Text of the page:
To make them partakers in the government. That is the challenge that now faces our political parties. That is ultimately the test of responsible party government—to make all citizens feel they are partakers and participants in the government.
It will not be easy to revitalize our political parties. Even if that is done, our problems remain awesome. We must somehow rediscover our sense of community, of nationhood. We must heal the scars of slavery and generations of discrimination. We must find a way to meet our inescapably heavy responsibilities in the world, while nourishing the debilitated services on which our own welfare, well-being, and peace of mind depend. And to do all this, we must make our government functional again in the great metropolitan areas, in the states, and in Washington. These are tasks that will test our democratic system and each of us as individuals.
But to settle for less is to admit defeat for our ideals and our aspirations. I have called this article "The Party's Over." The pun is intended, but not the prophecy. I do not believe that our political parties are doomed, unless by our neglect of the services they can provide and the vital role they can play in re-energizing our political system.
But in another sense, the party is over, whether or not the political parties are revived. I do not expect to see again in America the kind of smugness, of euphoria that gripped Washington when I came to the capital city sixteen years ago. Since then, we have gone through the New Frontier and the Great Society and the New American Revolution, each briefer in duration and more patently false in its promise than the slogan that preceded it. If there is one thing the long travail of the last four presidencies has taught us, it is to be skeptical of the easy answer.
In the dark June of 1940, when the Nazi Army had captured Paris and was poised for an assault on England, while the United States stood by, seemingly impotent to act, Walter Lippmann told the reunion of his Harvard class that "upon the standard to which the wise and honest will now repair it is written...You took the good things for granted. Now you must earn them again. It is written: For every right that you cherish, you have a duty which you must fulfill. For every hope that you entertain, you have a task you must perform. For every good that you wish to preserve, you will have to sacrifice your comfort and your ease. There is nothing for nothing any longer."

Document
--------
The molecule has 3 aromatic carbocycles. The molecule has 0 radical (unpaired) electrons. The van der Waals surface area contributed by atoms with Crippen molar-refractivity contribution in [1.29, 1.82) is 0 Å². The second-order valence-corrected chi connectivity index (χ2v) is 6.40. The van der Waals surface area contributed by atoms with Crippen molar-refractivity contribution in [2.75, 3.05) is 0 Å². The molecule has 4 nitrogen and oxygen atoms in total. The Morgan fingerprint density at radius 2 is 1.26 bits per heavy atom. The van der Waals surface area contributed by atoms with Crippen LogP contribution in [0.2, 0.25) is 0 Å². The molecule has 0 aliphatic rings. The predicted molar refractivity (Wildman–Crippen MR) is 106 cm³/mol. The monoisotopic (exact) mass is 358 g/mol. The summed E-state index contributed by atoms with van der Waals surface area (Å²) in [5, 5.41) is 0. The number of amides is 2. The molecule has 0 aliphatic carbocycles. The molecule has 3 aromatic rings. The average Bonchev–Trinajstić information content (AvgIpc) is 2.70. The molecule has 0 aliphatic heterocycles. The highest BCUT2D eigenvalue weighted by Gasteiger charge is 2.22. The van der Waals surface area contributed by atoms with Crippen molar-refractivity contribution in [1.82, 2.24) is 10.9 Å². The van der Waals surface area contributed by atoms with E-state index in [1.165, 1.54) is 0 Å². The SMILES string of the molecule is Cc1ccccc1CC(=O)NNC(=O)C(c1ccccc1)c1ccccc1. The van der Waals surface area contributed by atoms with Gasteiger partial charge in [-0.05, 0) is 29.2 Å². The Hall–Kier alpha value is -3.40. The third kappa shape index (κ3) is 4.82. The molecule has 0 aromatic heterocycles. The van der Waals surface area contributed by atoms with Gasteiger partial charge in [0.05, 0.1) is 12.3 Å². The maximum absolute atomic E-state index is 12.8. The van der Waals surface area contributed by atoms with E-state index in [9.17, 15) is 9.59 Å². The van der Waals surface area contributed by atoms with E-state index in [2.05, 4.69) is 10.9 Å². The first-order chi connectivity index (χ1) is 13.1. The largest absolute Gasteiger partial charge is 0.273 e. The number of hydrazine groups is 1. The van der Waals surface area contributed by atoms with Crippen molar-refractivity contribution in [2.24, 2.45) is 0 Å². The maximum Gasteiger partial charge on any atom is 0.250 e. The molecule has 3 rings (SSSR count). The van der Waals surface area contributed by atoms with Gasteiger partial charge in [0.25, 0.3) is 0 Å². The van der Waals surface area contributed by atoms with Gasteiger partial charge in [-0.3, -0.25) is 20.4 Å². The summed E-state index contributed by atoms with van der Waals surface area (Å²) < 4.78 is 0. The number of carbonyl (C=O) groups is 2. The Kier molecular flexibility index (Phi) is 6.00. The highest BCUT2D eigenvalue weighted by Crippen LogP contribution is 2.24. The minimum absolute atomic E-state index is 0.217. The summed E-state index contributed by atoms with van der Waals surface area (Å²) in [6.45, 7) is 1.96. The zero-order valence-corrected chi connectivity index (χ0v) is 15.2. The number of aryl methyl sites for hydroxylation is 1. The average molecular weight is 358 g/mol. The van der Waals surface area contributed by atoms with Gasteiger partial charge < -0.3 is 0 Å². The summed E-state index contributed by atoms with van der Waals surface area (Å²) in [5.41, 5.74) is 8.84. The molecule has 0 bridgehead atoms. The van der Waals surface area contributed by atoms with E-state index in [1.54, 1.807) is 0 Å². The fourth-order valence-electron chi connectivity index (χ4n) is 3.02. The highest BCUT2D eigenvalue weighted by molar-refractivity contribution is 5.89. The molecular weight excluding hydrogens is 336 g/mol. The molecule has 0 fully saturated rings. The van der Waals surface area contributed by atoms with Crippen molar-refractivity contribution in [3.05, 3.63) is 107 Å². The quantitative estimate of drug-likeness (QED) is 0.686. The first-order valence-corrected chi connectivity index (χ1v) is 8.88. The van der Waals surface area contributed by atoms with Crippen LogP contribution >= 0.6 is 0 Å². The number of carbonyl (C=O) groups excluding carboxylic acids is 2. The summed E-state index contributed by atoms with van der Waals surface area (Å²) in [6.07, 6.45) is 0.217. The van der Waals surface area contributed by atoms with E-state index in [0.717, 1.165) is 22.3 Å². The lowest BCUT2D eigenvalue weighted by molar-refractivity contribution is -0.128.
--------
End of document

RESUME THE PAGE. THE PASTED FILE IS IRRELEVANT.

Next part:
The cost of being an American citizen is going up. If this nation is to survive and meet its challenges, many of us will have to sacrifice some of our personal luxuries to help pay for the society's neglected needs. What is more, we will have to give up the idea that we can escape from the consequences of our civil irresponsibility by purchasing private passage for our families to the segregated suburbs, to the private schools, and to the protected professions.
It is going to cost us time and energy and thought, diverted from our private concerns, to make government workable and politics responsible again in America. Our parties, our government will be no more representative than we make them, by our own commitment and participation. If we do nothing, we guarantee that our nation will be nothing. There is nothing for nothing anymore. Our choice is simple: either we become partakers in the government, or we forsake the American future.